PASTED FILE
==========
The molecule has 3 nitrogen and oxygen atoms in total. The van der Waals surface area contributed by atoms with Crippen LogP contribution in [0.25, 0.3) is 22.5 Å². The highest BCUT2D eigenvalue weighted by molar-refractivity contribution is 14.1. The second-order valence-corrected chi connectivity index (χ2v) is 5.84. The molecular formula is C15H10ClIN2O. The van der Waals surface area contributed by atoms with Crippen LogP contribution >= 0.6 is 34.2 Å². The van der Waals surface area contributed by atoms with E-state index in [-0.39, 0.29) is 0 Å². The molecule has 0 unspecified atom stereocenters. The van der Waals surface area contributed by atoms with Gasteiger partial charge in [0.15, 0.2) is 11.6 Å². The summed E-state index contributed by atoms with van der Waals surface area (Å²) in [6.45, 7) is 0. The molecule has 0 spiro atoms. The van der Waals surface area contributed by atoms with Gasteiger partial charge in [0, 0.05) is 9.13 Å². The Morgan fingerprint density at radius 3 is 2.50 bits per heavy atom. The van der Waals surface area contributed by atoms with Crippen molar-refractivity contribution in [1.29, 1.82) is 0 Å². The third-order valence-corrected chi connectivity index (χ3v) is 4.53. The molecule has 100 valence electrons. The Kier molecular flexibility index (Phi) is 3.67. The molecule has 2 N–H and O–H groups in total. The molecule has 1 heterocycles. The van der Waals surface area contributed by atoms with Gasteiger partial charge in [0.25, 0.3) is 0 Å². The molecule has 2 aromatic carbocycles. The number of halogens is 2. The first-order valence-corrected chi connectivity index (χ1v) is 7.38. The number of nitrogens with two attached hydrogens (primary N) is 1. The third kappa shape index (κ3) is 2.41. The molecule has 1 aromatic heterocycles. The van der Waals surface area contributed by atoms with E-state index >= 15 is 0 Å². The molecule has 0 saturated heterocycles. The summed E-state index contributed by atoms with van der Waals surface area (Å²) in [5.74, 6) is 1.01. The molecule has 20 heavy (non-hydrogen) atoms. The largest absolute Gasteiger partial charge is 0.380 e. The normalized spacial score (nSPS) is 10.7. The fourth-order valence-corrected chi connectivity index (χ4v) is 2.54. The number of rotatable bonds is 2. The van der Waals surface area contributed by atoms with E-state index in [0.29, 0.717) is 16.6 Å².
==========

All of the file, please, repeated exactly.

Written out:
The molecule has 3 nitrogen and oxygen atoms in total. The van der Waals surface area contributed by atoms with Crippen LogP contribution in [0.25, 0.3) is 22.5 Å². The highest BCUT2D eigenvalue weighted by molar-refractivity contribution is 14.1. The second-order valence-corrected chi connectivity index (χ2v) is 5.84. The molecular formula is C15H10ClIN2O. The van der Waals surface area contributed by atoms with Crippen LogP contribution >= 0.6 is 34.2 Å². The van der Waals surface area contributed by atoms with E-state index in [-0.39, 0.29) is 0 Å². The molecule has 0 unspecified atom stereocenters. The van der Waals surface area contributed by atoms with Gasteiger partial charge in [0.15, 0.2) is 11.6 Å². The summed E-state index contributed by atoms with van der Waals surface area (Å²) in [6.45, 7) is 0. The molecule has 0 spiro atoms. The van der Waals surface area contributed by atoms with Gasteiger partial charge in [0, 0.05) is 9.13 Å². The Morgan fingerprint density at radius 3 is 2.50 bits per heavy atom. The van der Waals surface area contributed by atoms with Crippen molar-refractivity contribution in [1.29, 1.82) is 0 Å². The third-order valence-corrected chi connectivity index (χ3v) is 4.53. The molecule has 100 valence electrons. The Kier molecular flexibility index (Phi) is 3.67. The molecule has 2 N–H and O–H groups in total. The molecule has 1 heterocycles. The van der Waals surface area contributed by atoms with Gasteiger partial charge in [0.25, 0.3) is 0 Å². The molecule has 2 aromatic carbocycles. The number of halogens is 2. The first-order valence-corrected chi connectivity index (χ1v) is 7.38. The number of nitrogens with two attached hydrogens (primary N) is 1. The third kappa shape index (κ3) is 2.41. The molecule has 1 aromatic heterocycles. The van der Waals surface area contributed by atoms with E-state index >= 15 is 0 Å². The molecule has 0 saturated heterocycles. The summed E-state index contributed by atoms with van der Waals surface area (Å²) in [5.74, 6) is 1.01. The molecule has 20 heavy (non-hydrogen) atoms. The largest absolute Gasteiger partial charge is 0.380 e. The normalized spacial score (nSPS) is 10.7. The fourth-order valence-corrected chi connectivity index (χ4v) is 2.54. The number of rotatable bonds is 2. The van der Waals surface area contributed by atoms with E-state index in [0.29, 0.717) is 16.6 Å².